A refugee camp is a temporary settlement that is built to receive refugees, asylum-seekers, or displaced people. While refugee camps are built to be temporary, there are many in the world that end up being permanent.
86% of refugees are hosted by developing countries and to put that into perspective, Britain, a developed country, only hosts 0,6% of the world’s refugees. The Middle East and North Africa host the most displaced people with 39%.
The top 5 countries that host refugees are:
- Turkey – 2,5 million people
- Pakistan – 1,6 million people
- Lebanon – 1,1 million people
- Iran – 400 people
- Ethiopia – 100 people
Many refugee camps are conducted with many problems present. Some common problems have to do with sanitation, water, food, and housing.
Although the United Nations High Commissioner for Refugees (UNHCR) recommends that each refugee receives more than 2.100 calories per day, many refugee camps do not meet this standard. Many camps distribute food that equals to around 1.700 calories per person. Even if refugees receives the recommended amount of calories per day, some are forced to trade their food rations for other goods.
Out of the food rations that each refugee receives, many do not receive an appropriate amount of fruits and vegetables. This causes many refugees to have vitamin deficiencies, which can lead to many harmful diseases. Common Deficiencies that many refugees have are: Vitamin A, Iron, Vitamin C, Niacin, and Thiamin. These deficiencies can have dangerous effects if they are long-term, like anemia, scurvy, and blindness in childhood.
In order to receive more food, some refugees have used a method called recycling. Recycling is when a refugee leaves the camp and reenter under a new identity. By doing this, they receive an extra ration card for food. This method poses many threats because it is a very dangerous process and it also contributes to black markets within refugee camps.
Along with many problems to do with food rations, many camps also lack water that is available for refugees. The minimum recommended daily water intake is 20 liters per person, and the UNHCR estimates that more than 50% of refugee camps in the world cannot provide this to people. Due to lack of water, many people are forced to collect rainwater, including children during times when they have school.
A refugee camp in Kenya, called Kakuma, represents one refugee camp out of many that have these problems. The camp was established in 1992 and is managed by the Kenyan Department of Refugee Affairs and the UNHCR. As of 2015, 184.550 refugees live inside the camp. They mainly take in refugees from South Sudan (100.000 people) and Somalia (55.000 people), however, they also host refugees from 20 other countries.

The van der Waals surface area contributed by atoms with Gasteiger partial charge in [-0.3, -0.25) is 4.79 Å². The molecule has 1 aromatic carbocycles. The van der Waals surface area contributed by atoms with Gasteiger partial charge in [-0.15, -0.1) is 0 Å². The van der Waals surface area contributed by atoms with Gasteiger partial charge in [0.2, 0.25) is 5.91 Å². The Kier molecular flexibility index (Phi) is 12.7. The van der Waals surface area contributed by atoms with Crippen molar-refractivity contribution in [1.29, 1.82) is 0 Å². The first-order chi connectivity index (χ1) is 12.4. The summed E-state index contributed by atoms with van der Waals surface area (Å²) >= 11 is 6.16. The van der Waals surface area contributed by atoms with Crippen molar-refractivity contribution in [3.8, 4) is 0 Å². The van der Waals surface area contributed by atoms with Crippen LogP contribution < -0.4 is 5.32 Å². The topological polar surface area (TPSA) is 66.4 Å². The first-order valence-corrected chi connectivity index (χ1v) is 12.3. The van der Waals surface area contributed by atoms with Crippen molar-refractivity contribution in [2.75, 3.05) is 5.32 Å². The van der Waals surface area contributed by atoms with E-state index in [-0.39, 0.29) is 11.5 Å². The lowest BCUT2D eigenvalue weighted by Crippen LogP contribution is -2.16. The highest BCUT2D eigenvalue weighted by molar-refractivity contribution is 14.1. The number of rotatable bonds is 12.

Within the camp, refugees live inside thatched roof huts, tents, or mud abodes. These accommodations are not entirely secure and refugees must worry about poisonous spiders, snakes, and scorpions living in the area. Other problems include: dust storms, outbreaks of cholera and malaria, and an average temperature of 40ﹾ Celsius. Throughout the camp, many refugees experience malnutrition and overcrowding has increased the spread of infectious diseases.
Even after escaping from persecution in their home country, refugees face more inhumane restrictions in the camp. Refugees cannot move freely about Kenya and must obtain Movement Passes from the UNHCR and the Kenyan Government. Many refugees feel trapped in the camps and continue to face the risk of malnutrition and dehydration.
In May 2016, the Kenyan government announced that they would close all Kenyan refugee camps. By doing this, around 600.000 people would be displaced and more dangers would arise for these refugees. Some of the reasons for shutting down the camps are that there are economic, security and environmental issues. According to Kenya’s secretary for the Ministry of Foreign Affairs and International Trade, the biggest influence for closure of Kenya’s refugee camps was the threat of the Al-Shabaab terrorist group. While Kenya’s government believes that closing the camps will lower terror attacks within the country, many think that this will actually be ineffective. According to the Deputy Director for Human Rights Watch’s Africa Division, the plan “seems to be the best recruitment strategy for the terror group” since it would send around 600.000 people back into the direction of the terror group.
While this announcement has raised international attention for the inhumanity of the situation, The Kenyan government has stated that they had taken in refugees when the western world turned away. They believe that they have done more than their fair share and it has burdened the country’s economy and safety.
More focus must be given to the growing refugee crisis and developing countries should not be the only ones who carry the financial burden of taking in hundreds of thousands of people. If more countries of the western world begin to aid these refugees, they have a stronger chance of having a healthy life.